Relative Fitness Modeling
By Michael P. Mesnier, Matthew Wachs, Raja R. Sambasivan, Alice X. Zheng, and Gregory R. Ganger
Relative fitness is a new approach to modeling the performance of storage devices (e.g., disks and RAID arrays). In
contrast to a conventional model, which predicts the performance of an application’s I/O on a given device, a relative
fitness model predicts performance differences between
devices. The result is significantly more accurate predictions.
Relative fitness: the fitness of a genotype compared with
another in the same gene system.
Managing storage within a data center can be surprisingly
complex and costly. Large data centers have numerous storage devices of varying capability, and one must decide which
application data sets (e.g., database tables, web server content) to store on which devices. Sadly, the state-of-the-art
in Information Technology (IT) requires much of this to be
done manually. At best, this results in an overworked system
administrator. However, it can also lead to suboptimal performance and wasted resources.
Many researchers believe that automated storage management2, 5 is one way to offer some relief to administrators.
In particular, application workloads can be automatically
assigned to storage devices. Doing so requires accurate predictions as to how a workload will perform on a given device,
and a model of a storage device can be used to make these
predictions. Specifically, one trains a model to predict the
performance of a device as a function of the I/O characteristics of a given workload.
1, 7, 11, 13 Common I/O characteristics
include an application’s read/write ratio, I/O pattern (
random or sequential), and I/O request size.
Though it sounds simple, such modeling has not been
realized in practice, primarily because of the difficulty of
obtaining workload characteristics that are good predictors of performance, yet also suitable for use in a model.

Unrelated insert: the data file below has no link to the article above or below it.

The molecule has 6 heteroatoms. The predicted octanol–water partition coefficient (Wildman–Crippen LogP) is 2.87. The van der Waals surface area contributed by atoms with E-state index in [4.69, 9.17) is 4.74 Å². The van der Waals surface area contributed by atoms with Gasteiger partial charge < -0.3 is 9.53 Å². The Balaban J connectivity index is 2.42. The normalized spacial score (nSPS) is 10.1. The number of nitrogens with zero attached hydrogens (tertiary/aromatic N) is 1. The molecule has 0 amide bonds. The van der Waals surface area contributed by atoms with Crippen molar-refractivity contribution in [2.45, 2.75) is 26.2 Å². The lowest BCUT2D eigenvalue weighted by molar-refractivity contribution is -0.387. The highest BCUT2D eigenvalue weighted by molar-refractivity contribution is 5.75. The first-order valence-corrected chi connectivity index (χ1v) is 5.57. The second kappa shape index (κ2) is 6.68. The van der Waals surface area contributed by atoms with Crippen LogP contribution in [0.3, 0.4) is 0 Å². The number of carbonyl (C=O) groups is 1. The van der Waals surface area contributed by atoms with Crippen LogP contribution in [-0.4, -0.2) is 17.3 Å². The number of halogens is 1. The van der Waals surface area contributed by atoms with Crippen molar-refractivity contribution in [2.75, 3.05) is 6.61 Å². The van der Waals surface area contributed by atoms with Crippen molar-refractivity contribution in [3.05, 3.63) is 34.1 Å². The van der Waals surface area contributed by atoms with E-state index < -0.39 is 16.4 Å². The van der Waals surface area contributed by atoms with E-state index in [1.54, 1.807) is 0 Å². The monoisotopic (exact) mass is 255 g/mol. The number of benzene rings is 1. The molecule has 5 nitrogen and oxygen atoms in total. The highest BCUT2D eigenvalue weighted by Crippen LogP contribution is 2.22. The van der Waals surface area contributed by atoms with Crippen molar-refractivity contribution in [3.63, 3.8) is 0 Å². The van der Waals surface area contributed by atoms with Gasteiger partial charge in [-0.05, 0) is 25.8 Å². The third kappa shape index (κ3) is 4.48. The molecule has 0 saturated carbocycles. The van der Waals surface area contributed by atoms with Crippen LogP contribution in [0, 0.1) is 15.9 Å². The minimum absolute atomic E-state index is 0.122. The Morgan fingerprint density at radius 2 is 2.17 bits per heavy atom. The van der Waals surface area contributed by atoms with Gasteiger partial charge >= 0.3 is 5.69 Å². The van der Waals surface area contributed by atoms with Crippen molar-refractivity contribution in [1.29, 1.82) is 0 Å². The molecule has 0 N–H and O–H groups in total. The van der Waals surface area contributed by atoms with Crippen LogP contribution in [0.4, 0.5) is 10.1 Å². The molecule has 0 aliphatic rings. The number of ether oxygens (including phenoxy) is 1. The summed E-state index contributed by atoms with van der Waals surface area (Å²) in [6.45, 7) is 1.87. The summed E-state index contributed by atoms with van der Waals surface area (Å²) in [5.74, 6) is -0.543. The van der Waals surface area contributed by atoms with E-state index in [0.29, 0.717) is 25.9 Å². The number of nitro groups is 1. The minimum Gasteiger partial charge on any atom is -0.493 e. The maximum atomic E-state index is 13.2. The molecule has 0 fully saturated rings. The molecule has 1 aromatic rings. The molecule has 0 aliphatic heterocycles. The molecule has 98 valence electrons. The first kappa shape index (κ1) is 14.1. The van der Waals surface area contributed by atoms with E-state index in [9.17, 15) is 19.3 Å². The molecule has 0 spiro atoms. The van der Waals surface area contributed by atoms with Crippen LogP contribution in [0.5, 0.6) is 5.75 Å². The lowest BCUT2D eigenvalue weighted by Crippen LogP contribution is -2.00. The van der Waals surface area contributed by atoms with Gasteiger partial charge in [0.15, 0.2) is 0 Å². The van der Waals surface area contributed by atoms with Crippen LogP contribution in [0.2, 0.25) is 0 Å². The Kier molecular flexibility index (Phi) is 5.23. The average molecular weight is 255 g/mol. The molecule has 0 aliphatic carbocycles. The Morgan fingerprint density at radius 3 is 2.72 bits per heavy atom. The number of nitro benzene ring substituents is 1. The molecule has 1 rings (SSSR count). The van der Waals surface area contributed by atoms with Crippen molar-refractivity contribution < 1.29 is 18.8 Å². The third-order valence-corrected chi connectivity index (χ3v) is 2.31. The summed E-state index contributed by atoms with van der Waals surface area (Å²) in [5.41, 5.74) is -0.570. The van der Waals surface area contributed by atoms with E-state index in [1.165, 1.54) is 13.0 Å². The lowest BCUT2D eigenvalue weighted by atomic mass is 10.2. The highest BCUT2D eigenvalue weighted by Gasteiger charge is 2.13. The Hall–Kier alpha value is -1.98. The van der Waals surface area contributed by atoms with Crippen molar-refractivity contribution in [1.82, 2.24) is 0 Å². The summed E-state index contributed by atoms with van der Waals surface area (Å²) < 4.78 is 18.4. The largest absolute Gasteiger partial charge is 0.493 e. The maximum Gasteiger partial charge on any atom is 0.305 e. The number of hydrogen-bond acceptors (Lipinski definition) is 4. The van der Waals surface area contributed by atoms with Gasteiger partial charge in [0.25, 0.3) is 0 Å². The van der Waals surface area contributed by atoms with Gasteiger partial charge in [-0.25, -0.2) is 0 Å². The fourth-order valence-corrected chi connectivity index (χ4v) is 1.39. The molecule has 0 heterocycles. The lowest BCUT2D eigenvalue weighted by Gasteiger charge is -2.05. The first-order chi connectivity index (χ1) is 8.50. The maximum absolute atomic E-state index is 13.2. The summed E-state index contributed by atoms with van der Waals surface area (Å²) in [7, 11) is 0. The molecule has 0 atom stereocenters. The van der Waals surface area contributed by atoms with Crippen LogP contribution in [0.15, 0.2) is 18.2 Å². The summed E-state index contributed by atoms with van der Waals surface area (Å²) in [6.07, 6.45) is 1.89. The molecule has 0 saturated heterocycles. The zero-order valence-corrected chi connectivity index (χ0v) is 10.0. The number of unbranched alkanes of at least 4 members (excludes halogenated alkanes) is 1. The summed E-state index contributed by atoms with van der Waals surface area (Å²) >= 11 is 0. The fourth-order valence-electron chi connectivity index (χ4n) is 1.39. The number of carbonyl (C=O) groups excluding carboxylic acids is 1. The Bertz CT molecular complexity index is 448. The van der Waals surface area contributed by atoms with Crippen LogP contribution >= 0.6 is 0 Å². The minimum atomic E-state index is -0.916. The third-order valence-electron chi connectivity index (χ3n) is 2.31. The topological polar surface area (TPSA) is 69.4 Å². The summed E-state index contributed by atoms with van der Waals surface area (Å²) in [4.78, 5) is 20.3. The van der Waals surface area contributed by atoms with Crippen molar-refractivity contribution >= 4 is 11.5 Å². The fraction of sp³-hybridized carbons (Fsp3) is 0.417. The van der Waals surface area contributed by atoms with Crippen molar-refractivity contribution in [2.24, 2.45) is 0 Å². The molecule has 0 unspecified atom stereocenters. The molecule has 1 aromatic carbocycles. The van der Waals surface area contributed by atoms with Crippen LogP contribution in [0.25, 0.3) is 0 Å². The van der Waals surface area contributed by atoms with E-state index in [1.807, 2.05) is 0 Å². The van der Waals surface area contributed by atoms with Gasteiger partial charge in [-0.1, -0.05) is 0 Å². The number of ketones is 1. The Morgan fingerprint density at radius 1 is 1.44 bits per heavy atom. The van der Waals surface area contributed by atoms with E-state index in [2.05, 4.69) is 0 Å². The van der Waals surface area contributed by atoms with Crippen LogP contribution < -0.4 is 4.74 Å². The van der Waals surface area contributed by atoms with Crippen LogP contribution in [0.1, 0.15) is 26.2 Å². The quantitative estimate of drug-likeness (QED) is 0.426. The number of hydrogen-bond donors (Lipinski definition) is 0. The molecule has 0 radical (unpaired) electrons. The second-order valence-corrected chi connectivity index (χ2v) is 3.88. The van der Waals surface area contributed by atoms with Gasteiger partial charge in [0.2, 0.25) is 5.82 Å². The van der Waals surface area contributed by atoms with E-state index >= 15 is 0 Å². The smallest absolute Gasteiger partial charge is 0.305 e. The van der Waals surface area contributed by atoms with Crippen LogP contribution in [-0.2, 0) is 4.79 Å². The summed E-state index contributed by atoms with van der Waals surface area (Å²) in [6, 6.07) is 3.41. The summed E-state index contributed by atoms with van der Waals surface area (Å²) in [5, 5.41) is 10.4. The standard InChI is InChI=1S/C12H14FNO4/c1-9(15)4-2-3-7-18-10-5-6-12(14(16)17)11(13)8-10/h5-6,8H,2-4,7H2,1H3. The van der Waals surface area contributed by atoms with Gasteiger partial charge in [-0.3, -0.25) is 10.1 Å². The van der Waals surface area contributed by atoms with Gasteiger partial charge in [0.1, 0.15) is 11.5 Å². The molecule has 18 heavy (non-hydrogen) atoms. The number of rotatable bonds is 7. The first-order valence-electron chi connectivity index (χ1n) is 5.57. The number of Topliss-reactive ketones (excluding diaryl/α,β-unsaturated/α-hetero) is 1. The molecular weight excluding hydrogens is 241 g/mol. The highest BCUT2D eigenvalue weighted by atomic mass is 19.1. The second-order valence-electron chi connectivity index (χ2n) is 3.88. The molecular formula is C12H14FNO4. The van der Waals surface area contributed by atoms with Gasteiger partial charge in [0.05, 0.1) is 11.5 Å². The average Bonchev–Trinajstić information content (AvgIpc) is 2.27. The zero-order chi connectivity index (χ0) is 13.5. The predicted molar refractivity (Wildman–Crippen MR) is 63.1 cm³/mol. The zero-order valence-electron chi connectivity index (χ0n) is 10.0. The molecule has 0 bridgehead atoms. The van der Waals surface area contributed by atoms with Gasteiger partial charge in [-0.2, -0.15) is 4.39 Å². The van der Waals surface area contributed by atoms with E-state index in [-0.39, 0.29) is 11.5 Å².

For example, the I/O request size of an application is often
approximated with an average, as opposed to the actual distribution (e.g., bimodal). Although such approximations
reduce modeling complexity, they can lead to inaccurate
This article describes a new modeling approach called
relative fitness modeling.
10 A relative fitness model uses observations (performance and resource utilization) from one storage device to predict the performance of another, thereby
reducing the dependence on workload characteristics. Figure 1
illustrates relative fitness modeling for two hypothetical devices
A and B.
The insight behind relative fitness modeling is best
obtained through analogy. When predicting your grade in
a college course (a useful prediction during enrollment),
it is helpful to know the grade received by a peer (his
performance) and the number of hours he worked each
week to achieve that grade (his resource utilization).
Naturally, our own performance for a certain task is a complex function of the characteristics of the task and our ability. However, we have learned to make predictions relative
to the experiences of others with similar abilities, because
it is easier.
Applying the analogy, two storage devices may behave
similarly enough to be reasonable predictors for each other.
For example, they may have similar RAID levels, caching algorithms, or hardware platforms. As such, their performance
may be related. Even dissimilar devices may be related in
some ways (e.g., for a given workload type, one usually performs well and the other poorly). The objective of relative fitness modeling is to learn such relationships.
Storage performance modeling is a heavily researched area,
including analytical models,
11 statistical or probabilistic
1, 7 and machine learning models.
10, 13 Models are
either white-box or black-box. White-box models use knowledge of the internals of a storage device (e.g., drives, controllers, and caches), and black-box models do not. Given
the complexity of modern-day storage devices,
approaches are becoming increasingly attractive.
figure 1: using sample workloads, a model learns to predict how the
performance of a workload changes between two devices (A and B).
to predict the performance of a new workload on B, the workload
characteristics, performance, and resource utilization (as measure on
device A) are input into the model of B. the prediction is a performance
scaling factor, which we refer to as B’s “relative fitness.”
Step 1: Model differences between devices A and B
model of B
Use model to predict the performance of B
A’s workload characteristics
A’s resource utilization
model of B
A previous version of this research paper was published in
the Proceedings of the International Conference on Measurement and Modeling of Computer Systems (San Diego, CA,
June 2007), ACM, NY.
aPril 2009 | Vol. 52 | no. 4 | communicAtionS of the Acm